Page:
Rural tourism in the 'Third World' : the dialectic of development : the case of Desa Senaru at Gunung Rinjani National Park in Lombok Island
This thesis examines the effectiveness of tourism as an agent of rural development, focusing on culture and nature-based destinations in the 'developing world'. The village of Desa Senaru at Gunung Rinjani National Park in Lombok Island, Indonesia, served as a case study. Conservation agencies frequently support tourism development as a sustainable alternative to more extractive resource uses. Integrated conservation models, in particular, present 'eco'tourism as an effective instrument to enhance rural livelihoods while protecting the environment. Alongside international aid agencies, the World Tourism Organisation (UNWTO) also promotes the sector for its poverty reduction potential in 'third world' countries. Rural communities hold concomitant expectations of tourism's socio-cultural development potential. Furthermore, 'eco'tourism functions as a growing niche market for the globally expanding tourism industry and local entrepreneurs. As such it fits well into the economic rationale that underpins neo-liberal market strategies. With such a diversity of interests at stake, the question "What kind of business is tourism?" has become more complex, critical and pertinent than ever before. Informed by development theories and the sociology of tourism, this analysis focuses on the multiple dichotomies that characterise 'third world' tourism. In the case of tourism development in Desa Senaru, several paradoxical outcomes have been identified. The most profound of these is the 'social justice paradox' that describes the way tourism costs and benefits are distributed within a heterogeneous community of native residents and migrant settlers. While most of the case study's tourism attractions are part of the cultural heritage of the wetu telu Sasak hamlets, these derive few economic benefits and struggle to access the new development opportunities 'eco'tourism offers. Filtered and directed by historical political relations, several key barriers to a meaningful participation of these native people in the 'business of tourism' have been identified. These include the prevailing conditions of education, culture, ethnicity, socio-economy, location, mobility, skills and knowledge. Expectations of 'eco'tourism as a 'soft' industry analysed vis-à-vis the global biosphere effects of air transport highlight the 'eco-paradox' of international tourism. The cleavage between the poverty-focused aid policies of the New Zealand Government and an integrated conservation project, whose benefits local elites have largely captured, illustrates the 'project paradox' of rural tourism development programmes. In the 'development paradox' of cultural tourism, symbolic constructs of 'otherness' (such as 'aesthetic poverty') contrast with various development agendas; in their search for the 'real' traditional village, for example, the tourists reject all signifiers of material progress and modernity. Their curious gaze at the spiritual practices and everyday life world of the wetu telu villagers manifests opposite a recent history of state-sanctioned religious discrimination. Taken together, these paradoxical local outcomes emphasize the significance of power relations and political dimensions within the globally expanding 'business of tourism'. Ethical considerations are an important aspect of this study as they contribute towards an 'ethic of development' that, so far, has found little theoretical resonance amongst scholars of tourism studies. To operationalise the ethical concerns raised, the thesis posits a model of a holistic approach to development. This recognises tourism as a complex open system.... [Show full abstract]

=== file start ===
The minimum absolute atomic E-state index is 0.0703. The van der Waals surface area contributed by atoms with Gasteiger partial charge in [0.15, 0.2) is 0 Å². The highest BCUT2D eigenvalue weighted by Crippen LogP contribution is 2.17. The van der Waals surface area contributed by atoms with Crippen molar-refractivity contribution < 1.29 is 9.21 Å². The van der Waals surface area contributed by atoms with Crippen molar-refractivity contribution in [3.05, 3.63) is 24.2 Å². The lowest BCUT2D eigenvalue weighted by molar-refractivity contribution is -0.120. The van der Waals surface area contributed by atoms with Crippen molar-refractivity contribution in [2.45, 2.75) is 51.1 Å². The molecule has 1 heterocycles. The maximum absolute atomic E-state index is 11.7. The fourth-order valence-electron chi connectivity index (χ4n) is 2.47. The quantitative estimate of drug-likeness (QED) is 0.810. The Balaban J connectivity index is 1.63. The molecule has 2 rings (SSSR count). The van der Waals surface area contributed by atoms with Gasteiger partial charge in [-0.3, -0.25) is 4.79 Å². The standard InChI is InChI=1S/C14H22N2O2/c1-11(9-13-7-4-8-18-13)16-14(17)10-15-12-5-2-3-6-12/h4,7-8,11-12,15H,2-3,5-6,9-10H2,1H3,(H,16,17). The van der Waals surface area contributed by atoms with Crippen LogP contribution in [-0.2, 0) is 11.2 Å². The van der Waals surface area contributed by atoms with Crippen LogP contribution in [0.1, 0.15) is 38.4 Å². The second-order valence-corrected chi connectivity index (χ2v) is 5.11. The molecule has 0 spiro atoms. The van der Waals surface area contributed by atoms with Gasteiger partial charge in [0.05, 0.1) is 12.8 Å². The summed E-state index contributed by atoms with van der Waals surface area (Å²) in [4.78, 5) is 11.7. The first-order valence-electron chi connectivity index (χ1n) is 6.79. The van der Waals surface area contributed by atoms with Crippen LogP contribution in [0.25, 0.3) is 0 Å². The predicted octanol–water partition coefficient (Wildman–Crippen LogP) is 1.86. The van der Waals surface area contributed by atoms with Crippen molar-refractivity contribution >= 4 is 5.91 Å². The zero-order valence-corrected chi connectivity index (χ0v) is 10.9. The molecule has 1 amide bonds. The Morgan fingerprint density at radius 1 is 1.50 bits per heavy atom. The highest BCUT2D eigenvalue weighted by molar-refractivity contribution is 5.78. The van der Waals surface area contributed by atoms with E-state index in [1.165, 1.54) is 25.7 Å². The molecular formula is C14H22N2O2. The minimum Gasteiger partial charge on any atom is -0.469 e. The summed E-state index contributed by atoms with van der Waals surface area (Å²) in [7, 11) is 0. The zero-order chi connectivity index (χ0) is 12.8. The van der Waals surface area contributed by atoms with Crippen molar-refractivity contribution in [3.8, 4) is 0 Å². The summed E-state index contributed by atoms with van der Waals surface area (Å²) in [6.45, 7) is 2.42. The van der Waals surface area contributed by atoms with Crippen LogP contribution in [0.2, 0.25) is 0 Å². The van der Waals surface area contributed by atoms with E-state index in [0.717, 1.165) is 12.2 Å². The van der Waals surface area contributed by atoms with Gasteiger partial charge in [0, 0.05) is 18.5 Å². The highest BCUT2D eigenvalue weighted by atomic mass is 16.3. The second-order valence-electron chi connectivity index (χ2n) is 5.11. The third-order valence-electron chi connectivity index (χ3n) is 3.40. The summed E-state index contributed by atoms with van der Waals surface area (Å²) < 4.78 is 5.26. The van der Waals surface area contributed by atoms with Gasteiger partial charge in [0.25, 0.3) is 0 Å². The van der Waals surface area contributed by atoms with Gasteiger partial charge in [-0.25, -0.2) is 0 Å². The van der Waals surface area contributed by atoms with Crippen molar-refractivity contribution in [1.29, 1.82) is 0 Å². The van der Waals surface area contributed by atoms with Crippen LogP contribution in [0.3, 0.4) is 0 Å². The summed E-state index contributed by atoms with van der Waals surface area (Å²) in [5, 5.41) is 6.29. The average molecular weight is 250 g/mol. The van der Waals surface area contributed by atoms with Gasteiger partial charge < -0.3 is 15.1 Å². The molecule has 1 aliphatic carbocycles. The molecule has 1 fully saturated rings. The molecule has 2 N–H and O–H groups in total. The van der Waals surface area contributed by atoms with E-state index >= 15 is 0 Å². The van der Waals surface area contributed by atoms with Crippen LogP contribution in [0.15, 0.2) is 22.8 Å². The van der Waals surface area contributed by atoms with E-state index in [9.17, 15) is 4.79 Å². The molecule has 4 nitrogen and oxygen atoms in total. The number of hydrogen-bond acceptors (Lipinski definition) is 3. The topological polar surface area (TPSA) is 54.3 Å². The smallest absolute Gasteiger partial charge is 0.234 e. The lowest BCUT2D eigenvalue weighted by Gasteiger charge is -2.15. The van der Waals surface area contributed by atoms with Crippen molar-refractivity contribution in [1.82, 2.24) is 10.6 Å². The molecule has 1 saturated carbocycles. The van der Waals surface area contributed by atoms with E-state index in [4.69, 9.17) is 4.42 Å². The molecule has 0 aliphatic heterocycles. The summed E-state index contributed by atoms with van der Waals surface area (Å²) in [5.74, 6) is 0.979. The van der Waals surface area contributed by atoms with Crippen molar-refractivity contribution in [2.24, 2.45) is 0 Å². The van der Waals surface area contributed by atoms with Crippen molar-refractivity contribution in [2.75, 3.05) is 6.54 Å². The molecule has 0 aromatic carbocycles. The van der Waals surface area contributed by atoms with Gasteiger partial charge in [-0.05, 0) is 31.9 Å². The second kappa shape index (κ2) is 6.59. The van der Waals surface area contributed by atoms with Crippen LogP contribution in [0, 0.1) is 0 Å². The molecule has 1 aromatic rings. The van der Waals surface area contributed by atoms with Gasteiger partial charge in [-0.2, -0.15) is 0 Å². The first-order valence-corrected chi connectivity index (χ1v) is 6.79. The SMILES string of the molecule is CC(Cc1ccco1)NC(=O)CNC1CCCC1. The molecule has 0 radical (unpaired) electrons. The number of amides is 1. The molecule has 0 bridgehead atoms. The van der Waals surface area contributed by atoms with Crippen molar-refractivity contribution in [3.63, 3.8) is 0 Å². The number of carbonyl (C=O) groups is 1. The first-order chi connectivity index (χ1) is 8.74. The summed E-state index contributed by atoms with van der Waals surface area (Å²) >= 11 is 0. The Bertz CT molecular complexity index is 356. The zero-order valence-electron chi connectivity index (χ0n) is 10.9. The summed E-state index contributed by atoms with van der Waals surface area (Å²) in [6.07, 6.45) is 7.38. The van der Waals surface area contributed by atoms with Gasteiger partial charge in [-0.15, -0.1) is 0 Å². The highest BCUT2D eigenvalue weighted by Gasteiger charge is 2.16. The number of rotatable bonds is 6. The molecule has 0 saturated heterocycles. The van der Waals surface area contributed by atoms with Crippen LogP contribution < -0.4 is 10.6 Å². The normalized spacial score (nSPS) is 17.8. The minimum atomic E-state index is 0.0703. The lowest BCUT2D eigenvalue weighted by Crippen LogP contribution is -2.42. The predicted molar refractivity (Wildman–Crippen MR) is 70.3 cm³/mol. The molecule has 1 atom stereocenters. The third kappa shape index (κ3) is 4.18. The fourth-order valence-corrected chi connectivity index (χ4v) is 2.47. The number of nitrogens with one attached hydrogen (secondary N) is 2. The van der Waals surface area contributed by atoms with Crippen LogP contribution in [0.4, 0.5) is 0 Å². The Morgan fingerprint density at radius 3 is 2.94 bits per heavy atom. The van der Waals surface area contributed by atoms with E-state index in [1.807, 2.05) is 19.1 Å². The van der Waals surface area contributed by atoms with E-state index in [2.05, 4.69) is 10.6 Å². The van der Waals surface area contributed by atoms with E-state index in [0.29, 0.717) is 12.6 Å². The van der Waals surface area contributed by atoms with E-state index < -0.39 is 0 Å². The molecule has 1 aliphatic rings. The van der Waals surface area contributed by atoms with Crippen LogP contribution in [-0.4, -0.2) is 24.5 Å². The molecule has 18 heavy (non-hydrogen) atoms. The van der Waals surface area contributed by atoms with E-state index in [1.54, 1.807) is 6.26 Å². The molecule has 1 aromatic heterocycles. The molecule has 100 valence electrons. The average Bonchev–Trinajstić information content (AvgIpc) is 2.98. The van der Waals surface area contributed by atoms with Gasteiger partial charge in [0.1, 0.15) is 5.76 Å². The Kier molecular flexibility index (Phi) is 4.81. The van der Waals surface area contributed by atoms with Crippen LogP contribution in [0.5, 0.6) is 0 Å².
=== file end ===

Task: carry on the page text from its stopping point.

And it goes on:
Keywordsdevelopment; Indonesia; Lombok; ecotourism; cultural tourism; wetu telu; tourism development; development project; tourism ethics; open system; holistic development; paradox
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